This question already has an answer here:

I want to cd into a directory from the terminal but access is denied, and typing sudo cd (directory) returns an error about sudo not supporting the cd command. I can use sudo gnome-terminal to launch a new terminal window with root privileges, but I want a solution that I can use from the same non-root terminal window. Is there a way to make the cd command compatible with sudo?

marked as duplicate by David Foerster, Seth Nov 20 '16 at 23:10

This question has been asked before and already has an answer. If those answers do not fully address your question, please ask a new question.

  • Which directory you want to cd into, normally on a stock Ubuntu system you should be able to cd everywhere except gvfs. Just do a sudo su in your terminal to become root, and exit will revert this change. – Videonauth Nov 20 '16 at 22:03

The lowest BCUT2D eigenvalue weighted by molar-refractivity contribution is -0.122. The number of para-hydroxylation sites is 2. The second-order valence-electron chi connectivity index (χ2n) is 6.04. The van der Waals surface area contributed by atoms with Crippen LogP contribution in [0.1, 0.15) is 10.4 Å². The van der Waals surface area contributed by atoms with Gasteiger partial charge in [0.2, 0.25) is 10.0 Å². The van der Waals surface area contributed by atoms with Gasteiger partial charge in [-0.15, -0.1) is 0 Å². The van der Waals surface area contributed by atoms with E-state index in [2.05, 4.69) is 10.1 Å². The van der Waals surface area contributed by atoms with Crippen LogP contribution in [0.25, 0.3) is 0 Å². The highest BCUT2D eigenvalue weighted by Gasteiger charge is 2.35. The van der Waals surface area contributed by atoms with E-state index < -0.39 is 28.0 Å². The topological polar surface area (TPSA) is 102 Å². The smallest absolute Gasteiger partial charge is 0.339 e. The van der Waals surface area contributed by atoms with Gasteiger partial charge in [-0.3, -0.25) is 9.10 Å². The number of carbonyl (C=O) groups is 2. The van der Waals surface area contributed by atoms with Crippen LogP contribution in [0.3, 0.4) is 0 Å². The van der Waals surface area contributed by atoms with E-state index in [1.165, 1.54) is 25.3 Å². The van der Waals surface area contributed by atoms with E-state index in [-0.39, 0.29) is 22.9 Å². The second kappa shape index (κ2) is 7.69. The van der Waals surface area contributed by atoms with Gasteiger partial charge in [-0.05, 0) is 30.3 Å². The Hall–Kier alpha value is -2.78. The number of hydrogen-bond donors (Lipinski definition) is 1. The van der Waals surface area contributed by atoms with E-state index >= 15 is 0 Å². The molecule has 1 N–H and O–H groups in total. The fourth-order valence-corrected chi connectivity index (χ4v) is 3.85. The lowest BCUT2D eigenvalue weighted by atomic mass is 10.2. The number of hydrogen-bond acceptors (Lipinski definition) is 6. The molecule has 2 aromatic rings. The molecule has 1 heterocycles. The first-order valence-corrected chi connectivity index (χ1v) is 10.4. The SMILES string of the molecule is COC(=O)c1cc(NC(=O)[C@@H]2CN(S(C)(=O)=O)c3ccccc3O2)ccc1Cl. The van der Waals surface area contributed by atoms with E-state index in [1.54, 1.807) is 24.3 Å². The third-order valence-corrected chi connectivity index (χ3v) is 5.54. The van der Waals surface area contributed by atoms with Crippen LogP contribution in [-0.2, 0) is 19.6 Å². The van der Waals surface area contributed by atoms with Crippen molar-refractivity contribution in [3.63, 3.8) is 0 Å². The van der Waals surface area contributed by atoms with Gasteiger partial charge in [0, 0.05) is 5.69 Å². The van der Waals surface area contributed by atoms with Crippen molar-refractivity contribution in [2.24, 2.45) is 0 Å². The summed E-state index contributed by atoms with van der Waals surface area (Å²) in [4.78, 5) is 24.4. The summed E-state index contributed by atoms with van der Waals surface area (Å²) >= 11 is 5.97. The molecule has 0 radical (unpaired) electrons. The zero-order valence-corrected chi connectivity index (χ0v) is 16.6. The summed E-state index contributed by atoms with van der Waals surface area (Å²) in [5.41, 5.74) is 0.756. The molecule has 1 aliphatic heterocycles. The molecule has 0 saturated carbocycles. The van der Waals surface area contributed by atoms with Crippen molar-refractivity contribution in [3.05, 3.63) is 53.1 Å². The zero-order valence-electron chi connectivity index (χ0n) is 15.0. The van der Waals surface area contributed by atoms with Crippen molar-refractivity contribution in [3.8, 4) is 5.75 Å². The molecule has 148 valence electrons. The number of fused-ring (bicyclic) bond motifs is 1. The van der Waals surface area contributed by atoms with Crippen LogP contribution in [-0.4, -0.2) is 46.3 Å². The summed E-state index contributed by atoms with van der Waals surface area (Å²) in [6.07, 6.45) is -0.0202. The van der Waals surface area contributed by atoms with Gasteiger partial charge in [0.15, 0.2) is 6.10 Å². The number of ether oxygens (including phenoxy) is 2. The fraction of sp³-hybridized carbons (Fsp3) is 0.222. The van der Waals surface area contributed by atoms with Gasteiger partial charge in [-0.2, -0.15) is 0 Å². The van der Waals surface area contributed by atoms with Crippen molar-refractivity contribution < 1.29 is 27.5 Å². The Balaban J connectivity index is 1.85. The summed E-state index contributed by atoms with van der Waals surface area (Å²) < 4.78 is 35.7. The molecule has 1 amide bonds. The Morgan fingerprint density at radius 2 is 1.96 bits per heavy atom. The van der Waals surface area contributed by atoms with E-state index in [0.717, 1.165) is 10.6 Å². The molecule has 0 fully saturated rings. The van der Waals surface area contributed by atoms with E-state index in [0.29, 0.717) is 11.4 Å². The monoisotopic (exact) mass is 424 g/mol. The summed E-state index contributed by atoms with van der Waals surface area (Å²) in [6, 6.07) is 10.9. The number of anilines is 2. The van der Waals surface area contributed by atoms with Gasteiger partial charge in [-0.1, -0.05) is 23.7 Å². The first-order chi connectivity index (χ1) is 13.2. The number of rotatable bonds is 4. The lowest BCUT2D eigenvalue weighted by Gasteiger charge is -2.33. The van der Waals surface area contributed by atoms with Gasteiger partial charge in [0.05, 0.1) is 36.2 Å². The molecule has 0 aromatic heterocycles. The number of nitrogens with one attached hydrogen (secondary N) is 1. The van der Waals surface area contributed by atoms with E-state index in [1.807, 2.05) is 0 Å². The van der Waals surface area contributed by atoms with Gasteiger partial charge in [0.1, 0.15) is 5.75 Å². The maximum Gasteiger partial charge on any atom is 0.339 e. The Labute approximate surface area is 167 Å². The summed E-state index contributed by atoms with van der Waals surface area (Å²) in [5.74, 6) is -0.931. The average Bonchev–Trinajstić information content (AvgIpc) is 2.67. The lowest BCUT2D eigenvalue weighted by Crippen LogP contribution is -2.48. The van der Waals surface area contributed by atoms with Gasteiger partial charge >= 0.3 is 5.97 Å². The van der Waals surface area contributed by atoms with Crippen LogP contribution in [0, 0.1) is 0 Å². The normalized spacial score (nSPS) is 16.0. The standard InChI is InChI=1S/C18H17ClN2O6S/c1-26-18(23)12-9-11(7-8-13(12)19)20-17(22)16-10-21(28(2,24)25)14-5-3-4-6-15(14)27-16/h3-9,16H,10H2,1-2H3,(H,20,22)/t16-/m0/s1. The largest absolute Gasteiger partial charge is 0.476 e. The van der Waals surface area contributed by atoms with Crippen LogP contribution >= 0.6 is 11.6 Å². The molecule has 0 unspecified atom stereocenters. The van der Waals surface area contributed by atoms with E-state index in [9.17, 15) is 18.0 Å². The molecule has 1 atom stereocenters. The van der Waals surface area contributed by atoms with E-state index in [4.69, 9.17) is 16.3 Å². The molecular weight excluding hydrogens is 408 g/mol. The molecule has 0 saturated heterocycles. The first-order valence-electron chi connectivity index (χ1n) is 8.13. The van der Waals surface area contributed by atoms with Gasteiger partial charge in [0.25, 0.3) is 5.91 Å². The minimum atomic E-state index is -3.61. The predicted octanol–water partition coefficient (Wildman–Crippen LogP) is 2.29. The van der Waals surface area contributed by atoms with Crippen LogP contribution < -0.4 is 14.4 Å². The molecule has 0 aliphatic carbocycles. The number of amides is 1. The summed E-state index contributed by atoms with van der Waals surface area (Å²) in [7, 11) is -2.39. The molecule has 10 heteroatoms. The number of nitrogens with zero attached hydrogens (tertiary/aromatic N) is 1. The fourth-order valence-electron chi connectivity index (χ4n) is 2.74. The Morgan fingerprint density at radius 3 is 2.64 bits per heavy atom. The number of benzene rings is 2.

• Trying to cd into another user's home folder – cheesits456 Nov 20 '16 at 22:04

I'm afraid it's not possible to use cd with sudo directly. sudo can call executables, for example sudo ls, but cd is a builtin command of the shell. In other words, there's a file that contains the executable script for ls (/bin/ls), but there's no file for cd, so you can't use cd with sudo.


Well, you certainly can run the following command:

sudo sh -c "cd somedirectory"

and technically, you'll have changed the current directory of the launched subshell. The issue is that subshell will exit immediately and your main shell wouldn't have its own directory changed.

The main issue is that if you can't cd to a directory, you can't run either a shell inside it with your current account.

A workaround is to switch to a user account that has this right, and root is of course the simplest choice:

sudo sh -c "cd somedirectory; sh"

Not the answer you're looking for? Browse other questions tagged or ask your own question.